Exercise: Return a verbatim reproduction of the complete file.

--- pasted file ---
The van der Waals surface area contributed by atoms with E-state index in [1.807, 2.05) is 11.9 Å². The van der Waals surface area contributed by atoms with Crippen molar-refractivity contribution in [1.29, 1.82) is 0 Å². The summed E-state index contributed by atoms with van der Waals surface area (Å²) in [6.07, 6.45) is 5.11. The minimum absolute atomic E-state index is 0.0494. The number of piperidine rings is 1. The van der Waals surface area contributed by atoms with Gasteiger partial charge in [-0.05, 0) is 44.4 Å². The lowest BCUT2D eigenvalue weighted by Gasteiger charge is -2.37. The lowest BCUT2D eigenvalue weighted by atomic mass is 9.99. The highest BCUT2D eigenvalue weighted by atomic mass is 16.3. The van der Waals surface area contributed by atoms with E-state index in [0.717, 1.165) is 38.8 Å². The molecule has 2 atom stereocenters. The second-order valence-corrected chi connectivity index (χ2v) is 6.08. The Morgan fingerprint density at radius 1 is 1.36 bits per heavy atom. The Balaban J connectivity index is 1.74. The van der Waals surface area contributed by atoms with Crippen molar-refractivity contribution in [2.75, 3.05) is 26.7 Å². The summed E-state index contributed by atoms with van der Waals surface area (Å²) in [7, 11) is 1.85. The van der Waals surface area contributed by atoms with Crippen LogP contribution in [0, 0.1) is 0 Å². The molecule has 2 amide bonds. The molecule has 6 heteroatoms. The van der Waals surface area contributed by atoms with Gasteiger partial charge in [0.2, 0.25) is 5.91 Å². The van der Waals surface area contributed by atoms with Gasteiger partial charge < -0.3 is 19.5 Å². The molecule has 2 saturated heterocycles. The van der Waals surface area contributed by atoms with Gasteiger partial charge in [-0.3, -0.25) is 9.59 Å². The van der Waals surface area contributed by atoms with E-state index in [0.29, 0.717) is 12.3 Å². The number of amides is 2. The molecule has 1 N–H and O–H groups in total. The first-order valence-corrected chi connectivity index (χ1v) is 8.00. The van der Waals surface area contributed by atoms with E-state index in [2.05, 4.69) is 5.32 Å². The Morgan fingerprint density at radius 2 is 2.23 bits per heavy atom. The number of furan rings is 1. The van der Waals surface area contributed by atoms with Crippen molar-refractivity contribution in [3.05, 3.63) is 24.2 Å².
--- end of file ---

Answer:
The van der Waals surface area contributed by atoms with E-state index in [1.807, 2.05) is 11.9 Å². The van der Waals surface area contributed by atoms with Crippen molar-refractivity contribution in [1.29, 1.82) is 0 Å². The summed E-state index contributed by atoms with van der Waals surface area (Å²) in [6.07, 6.45) is 5.11. The minimum absolute atomic E-state index is 0.0494. The number of piperidine rings is 1. The van der Waals surface area contributed by atoms with Gasteiger partial charge in [-0.05, 0) is 44.4 Å². The lowest BCUT2D eigenvalue weighted by Gasteiger charge is -2.37. The lowest BCUT2D eigenvalue weighted by atomic mass is 9.99. The highest BCUT2D eigenvalue weighted by atomic mass is 16.3. The van der Waals surface area contributed by atoms with E-state index in [0.717, 1.165) is 38.8 Å². The molecule has 2 atom stereocenters. The second-order valence-corrected chi connectivity index (χ2v) is 6.08. The Morgan fingerprint density at radius 1 is 1.36 bits per heavy atom. The Balaban J connectivity index is 1.74. The van der Waals surface area contributed by atoms with Crippen molar-refractivity contribution in [2.75, 3.05) is 26.7 Å². The summed E-state index contributed by atoms with van der Waals surface area (Å²) in [7, 11) is 1.85. The van der Waals surface area contributed by atoms with Crippen LogP contribution in [0, 0.1) is 0 Å². The molecule has 2 amide bonds. The molecule has 6 heteroatoms. The van der Waals surface area contributed by atoms with Gasteiger partial charge in [0.2, 0.25) is 5.91 Å². The van der Waals surface area contributed by atoms with Gasteiger partial charge < -0.3 is 19.5 Å². The molecule has 2 saturated heterocycles. The van der Waals surface area contributed by atoms with Gasteiger partial charge in [-0.3, -0.25) is 9.59 Å². The van der Waals surface area contributed by atoms with E-state index in [0.29, 0.717) is 12.3 Å². The number of amides is 2. The molecule has 1 N–H and O–H groups in total. The first-order valence-corrected chi connectivity index (χ1v) is 8.00. The van der Waals surface area contributed by atoms with E-state index in [2.05, 4.69) is 5.32 Å². The Morgan fingerprint density at radius 2 is 2.23 bits per heavy atom. The number of furan rings is 1. The van der Waals surface area contributed by atoms with Crippen molar-refractivity contribution in [3.05, 3.63) is 24.2 Å².